By Andrea Techlin, Internet Marketing Consultant
I’m the type of person that has a general curiosity about how things work. I’ll read books and watch informational videos for hours. I love learning from someone who has both expertise and passion for a topic. I get so much more from this experience when it happens in a group setting where the communication of information becomes an exchange of ideas and I can absorb the energy of the conversation and the room.
It’s so important to get away from your desk sometimes and chat about a problem with a coworker or attend a professional conference and hear about others’ failures and successes.
For this reason I was excited to spend an afternoon at Digital Summit Denver to learn new things and soak up some inspiration. Here are the highlights from my favorite sessions. I encourage you to check out the speakers and see what else you can learn from them!
Opening Keynote, Seth Godin
Seth is one of the few actual marketing “gurus”. He is succinct, but thought-provoking.
I started reading his blog when I first started my marketing career, and I like that he challenges the status quo. He doesn’t give you a step-by-step guide to anything; rather, he pushes you to be more thoughtful and think about the why and who before jumping headfirst into the how.
Marketing to the masses isn’t necessary and it doesn’t work anyway. Instead of chasing after more and more impressions and clicks, we should be thinking about the smallest viable group of customers that would sustain us and give them something special that’s just for them.
But stop thinking about how to make your brand unique – that’s about you. How can you create something your customers want or need that’s for people like them? Show you understand them and create a culture they want to join.
Advanced Tracking and Enriched SERP Results Via Google Tag Manager, Paul Duncan, Cabela's
Google Tag Manager is a way for non-developers to add code to a website. It’s also helpful in reducing load time issues since your code is off-site.
Although this topic was pretty technical, Paul was very enthusiastic about the many ways this free webmaster tool can be used. He kept my attention with a quick rundown of why different event tracking methods are important and some examples of how you could use them.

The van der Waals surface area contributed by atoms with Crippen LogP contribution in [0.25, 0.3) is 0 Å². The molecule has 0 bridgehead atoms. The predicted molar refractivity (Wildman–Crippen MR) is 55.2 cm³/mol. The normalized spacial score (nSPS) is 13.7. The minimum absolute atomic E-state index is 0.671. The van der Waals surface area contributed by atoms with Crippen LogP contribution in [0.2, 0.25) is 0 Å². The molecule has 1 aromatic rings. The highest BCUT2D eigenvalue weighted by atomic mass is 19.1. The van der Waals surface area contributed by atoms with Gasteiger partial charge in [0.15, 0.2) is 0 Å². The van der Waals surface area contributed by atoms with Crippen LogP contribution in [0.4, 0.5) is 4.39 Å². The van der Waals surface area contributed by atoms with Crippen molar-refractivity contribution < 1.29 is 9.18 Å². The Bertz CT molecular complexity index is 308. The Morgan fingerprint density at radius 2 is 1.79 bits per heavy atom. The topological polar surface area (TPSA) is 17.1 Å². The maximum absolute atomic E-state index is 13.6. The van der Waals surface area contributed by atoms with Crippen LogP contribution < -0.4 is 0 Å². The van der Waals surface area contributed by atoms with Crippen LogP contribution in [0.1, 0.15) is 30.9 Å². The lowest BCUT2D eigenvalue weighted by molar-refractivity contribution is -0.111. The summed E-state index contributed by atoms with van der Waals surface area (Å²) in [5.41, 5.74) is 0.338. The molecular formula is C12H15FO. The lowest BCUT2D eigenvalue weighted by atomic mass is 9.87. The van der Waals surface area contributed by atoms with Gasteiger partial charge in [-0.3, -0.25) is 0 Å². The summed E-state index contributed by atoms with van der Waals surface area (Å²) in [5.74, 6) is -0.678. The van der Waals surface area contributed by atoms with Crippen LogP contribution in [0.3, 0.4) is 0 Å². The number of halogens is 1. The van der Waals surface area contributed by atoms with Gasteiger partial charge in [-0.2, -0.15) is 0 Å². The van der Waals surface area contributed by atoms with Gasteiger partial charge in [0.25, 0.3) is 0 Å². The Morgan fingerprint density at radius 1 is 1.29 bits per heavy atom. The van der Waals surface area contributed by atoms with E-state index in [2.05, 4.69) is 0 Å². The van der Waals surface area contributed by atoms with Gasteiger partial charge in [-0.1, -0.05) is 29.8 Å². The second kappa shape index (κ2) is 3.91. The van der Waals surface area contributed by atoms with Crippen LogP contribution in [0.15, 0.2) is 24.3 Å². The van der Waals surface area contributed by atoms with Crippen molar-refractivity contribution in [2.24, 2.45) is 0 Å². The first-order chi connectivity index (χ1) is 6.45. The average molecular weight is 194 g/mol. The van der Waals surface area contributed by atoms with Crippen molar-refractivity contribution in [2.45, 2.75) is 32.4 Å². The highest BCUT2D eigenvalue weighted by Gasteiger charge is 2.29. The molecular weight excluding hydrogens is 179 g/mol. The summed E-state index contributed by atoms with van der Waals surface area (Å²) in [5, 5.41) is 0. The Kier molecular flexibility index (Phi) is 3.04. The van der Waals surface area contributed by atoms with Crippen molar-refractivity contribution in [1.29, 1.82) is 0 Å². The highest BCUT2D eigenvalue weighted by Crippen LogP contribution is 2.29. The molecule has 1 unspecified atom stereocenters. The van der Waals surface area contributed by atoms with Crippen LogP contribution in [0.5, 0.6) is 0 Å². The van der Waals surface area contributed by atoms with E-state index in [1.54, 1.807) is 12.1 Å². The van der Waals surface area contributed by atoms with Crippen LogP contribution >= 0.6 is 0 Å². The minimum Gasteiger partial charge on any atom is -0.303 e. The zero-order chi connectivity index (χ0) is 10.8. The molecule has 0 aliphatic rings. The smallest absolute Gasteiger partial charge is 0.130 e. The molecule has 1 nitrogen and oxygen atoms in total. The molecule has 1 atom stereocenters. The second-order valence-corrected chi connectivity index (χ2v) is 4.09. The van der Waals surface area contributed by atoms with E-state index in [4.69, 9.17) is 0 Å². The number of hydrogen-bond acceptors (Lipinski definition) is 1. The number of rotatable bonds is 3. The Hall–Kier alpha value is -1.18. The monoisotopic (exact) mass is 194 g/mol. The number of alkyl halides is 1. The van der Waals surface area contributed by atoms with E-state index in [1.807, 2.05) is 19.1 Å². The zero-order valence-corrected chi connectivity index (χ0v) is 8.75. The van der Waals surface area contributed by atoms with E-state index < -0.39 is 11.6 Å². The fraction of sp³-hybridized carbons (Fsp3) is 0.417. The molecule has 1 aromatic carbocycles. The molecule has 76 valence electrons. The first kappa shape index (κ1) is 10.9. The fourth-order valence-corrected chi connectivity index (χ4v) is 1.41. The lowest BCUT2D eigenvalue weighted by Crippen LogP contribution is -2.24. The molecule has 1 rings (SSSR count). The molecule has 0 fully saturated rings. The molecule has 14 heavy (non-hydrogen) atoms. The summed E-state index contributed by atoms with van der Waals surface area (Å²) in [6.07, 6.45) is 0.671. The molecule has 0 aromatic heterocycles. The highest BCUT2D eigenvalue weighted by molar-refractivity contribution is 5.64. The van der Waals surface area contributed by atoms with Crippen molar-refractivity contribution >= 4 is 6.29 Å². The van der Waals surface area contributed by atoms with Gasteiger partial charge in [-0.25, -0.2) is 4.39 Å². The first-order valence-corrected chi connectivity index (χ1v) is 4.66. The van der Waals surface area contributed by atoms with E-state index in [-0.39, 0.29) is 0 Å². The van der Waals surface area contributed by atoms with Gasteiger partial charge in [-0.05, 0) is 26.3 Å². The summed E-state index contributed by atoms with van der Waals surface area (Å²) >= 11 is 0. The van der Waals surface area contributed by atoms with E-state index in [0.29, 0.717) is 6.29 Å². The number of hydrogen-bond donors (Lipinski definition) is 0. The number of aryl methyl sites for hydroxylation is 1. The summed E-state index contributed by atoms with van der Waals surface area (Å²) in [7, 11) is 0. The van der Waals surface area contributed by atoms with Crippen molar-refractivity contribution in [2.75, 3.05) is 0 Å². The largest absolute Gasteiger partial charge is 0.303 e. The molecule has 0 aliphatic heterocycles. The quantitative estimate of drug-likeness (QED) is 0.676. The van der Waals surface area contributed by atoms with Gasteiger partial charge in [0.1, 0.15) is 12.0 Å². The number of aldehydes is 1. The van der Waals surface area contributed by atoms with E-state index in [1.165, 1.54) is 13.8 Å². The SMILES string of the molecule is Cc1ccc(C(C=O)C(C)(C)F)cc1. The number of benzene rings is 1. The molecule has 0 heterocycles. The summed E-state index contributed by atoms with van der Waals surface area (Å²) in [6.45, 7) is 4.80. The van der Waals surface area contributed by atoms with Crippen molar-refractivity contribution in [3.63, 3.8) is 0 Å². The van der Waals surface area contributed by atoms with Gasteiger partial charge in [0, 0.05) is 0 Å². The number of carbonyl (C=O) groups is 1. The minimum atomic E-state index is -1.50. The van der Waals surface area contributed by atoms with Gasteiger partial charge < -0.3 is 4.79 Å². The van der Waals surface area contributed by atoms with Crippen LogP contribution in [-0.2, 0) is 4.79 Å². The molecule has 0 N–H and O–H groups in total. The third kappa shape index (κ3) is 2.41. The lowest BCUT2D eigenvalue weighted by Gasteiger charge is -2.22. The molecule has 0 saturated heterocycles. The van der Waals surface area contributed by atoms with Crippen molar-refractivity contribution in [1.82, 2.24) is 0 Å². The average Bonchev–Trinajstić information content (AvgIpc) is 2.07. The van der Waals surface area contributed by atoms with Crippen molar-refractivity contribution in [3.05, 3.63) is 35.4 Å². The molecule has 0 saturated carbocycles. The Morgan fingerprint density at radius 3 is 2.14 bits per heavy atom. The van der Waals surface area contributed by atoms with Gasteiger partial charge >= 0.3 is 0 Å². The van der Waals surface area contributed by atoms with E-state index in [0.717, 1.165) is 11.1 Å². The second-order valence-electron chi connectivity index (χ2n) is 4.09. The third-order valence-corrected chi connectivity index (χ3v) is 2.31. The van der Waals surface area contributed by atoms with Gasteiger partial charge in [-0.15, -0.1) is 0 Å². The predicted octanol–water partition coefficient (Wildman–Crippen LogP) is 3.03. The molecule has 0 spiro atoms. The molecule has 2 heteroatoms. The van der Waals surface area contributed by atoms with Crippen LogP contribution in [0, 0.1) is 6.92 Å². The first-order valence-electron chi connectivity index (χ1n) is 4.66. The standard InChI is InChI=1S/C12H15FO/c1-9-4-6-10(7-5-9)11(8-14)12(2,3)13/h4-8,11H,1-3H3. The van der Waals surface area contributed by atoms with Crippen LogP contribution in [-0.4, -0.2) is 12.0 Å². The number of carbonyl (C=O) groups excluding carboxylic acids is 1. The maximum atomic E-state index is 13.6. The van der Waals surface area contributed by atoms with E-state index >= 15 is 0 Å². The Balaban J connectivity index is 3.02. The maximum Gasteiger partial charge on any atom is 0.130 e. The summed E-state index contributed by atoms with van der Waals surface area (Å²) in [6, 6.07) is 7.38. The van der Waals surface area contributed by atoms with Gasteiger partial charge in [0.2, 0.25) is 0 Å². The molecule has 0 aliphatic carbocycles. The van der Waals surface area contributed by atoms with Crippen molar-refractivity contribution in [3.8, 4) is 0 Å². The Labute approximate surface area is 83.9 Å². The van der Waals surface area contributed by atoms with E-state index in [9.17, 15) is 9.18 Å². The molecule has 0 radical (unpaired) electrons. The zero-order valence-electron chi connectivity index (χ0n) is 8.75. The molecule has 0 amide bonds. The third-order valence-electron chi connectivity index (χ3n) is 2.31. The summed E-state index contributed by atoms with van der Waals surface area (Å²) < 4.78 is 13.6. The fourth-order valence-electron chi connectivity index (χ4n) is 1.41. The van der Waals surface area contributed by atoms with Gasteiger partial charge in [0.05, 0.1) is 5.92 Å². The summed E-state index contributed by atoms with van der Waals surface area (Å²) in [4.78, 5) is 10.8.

Want to see in Google Analytics how far down someone looked at your page? Implement Depth Scroll Tracking. Want to know what section of a page they spent most of their time? Look at Screen Time. Are visitors hovering over certain areas? Add Hover Tracking.
You can also use GTM to add Schema.org to your pages to help search engines find the most helpful information about your product or service for search results. It was quite compelling to see his example of a result in second position look more prominent than the first because of its review score, pricing, and availability information highlighted.
The Key to Reducing Churn – Mapping Your Customer’s Journey, Pamela Herrmann, Create Buzz
This presentation was a good mix of simple psychology and understanding (and caring!) how your customer is feeling, thinking, and doing at each touch point. It is very easy to miss the mark in our messaging, user interfaces, and Web/app engagement. Pamela asked us to look at the disconnect in the customer journey by stage-mapping the experience.
She used a personal experience as an example about signing up for a grocery coupon service. It seemed simple enough, with a link to sign up by email. She was actually taken to a form that asked for personal information that hardly seemed helpful in providing a better user experience: education level, household income, etc. When she later met the company’s Director of Analytics, she was surprised to learn that there was a disconnect between the internal departments, and many of those fields were collecting information that was not even being used! Removing these barriers helped people feel better about the perceived value of giving information in exchange for the service, and stopped people from dropping off.